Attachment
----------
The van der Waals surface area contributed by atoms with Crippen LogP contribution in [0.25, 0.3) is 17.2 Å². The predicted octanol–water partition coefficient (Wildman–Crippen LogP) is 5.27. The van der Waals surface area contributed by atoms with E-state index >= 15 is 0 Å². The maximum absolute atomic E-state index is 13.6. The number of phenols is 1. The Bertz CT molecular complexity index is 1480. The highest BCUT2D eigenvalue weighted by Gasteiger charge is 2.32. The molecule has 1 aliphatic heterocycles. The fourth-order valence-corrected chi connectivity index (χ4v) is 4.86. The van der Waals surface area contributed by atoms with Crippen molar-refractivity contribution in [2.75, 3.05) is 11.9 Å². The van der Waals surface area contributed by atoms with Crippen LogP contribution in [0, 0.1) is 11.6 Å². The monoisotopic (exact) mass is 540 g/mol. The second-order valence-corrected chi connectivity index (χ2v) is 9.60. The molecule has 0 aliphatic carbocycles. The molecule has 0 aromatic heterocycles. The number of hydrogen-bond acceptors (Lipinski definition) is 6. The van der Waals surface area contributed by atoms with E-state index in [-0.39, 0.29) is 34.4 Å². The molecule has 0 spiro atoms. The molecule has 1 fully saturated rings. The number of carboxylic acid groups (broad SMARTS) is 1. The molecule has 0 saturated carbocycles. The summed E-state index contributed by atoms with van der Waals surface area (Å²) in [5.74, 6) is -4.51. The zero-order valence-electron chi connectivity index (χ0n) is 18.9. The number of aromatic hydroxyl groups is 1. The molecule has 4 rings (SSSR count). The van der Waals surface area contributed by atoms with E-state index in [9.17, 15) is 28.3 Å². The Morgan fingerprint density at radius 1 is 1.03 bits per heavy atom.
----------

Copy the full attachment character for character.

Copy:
The van der Waals surface area contributed by atoms with Crippen LogP contribution in [0.25, 0.3) is 17.2 Å². The predicted octanol–water partition coefficient (Wildman–Crippen LogP) is 5.27. The van der Waals surface area contributed by atoms with E-state index >= 15 is 0 Å². The maximum absolute atomic E-state index is 13.6. The number of phenols is 1. The Bertz CT molecular complexity index is 1480. The highest BCUT2D eigenvalue weighted by Gasteiger charge is 2.32. The molecule has 1 aliphatic heterocycles. The fourth-order valence-corrected chi connectivity index (χ4v) is 4.86. The van der Waals surface area contributed by atoms with Crippen molar-refractivity contribution in [2.75, 3.05) is 11.9 Å². The van der Waals surface area contributed by atoms with Crippen LogP contribution in [0, 0.1) is 11.6 Å². The monoisotopic (exact) mass is 540 g/mol. The second-order valence-corrected chi connectivity index (χ2v) is 9.60. The molecule has 0 aliphatic carbocycles. The molecule has 0 aromatic heterocycles. The number of hydrogen-bond acceptors (Lipinski definition) is 6. The van der Waals surface area contributed by atoms with E-state index in [-0.39, 0.29) is 34.4 Å². The molecule has 0 spiro atoms. The molecule has 1 fully saturated rings. The number of carboxylic acid groups (broad SMARTS) is 1. The molecule has 0 saturated carbocycles. The summed E-state index contributed by atoms with van der Waals surface area (Å²) in [5.74, 6) is -4.51. The zero-order valence-electron chi connectivity index (χ0n) is 18.9. The number of aromatic hydroxyl groups is 1. The molecule has 4 rings (SSSR count). The van der Waals surface area contributed by atoms with E-state index in [9.17, 15) is 28.3 Å². The Morgan fingerprint density at radius 1 is 1.03 bits per heavy atom.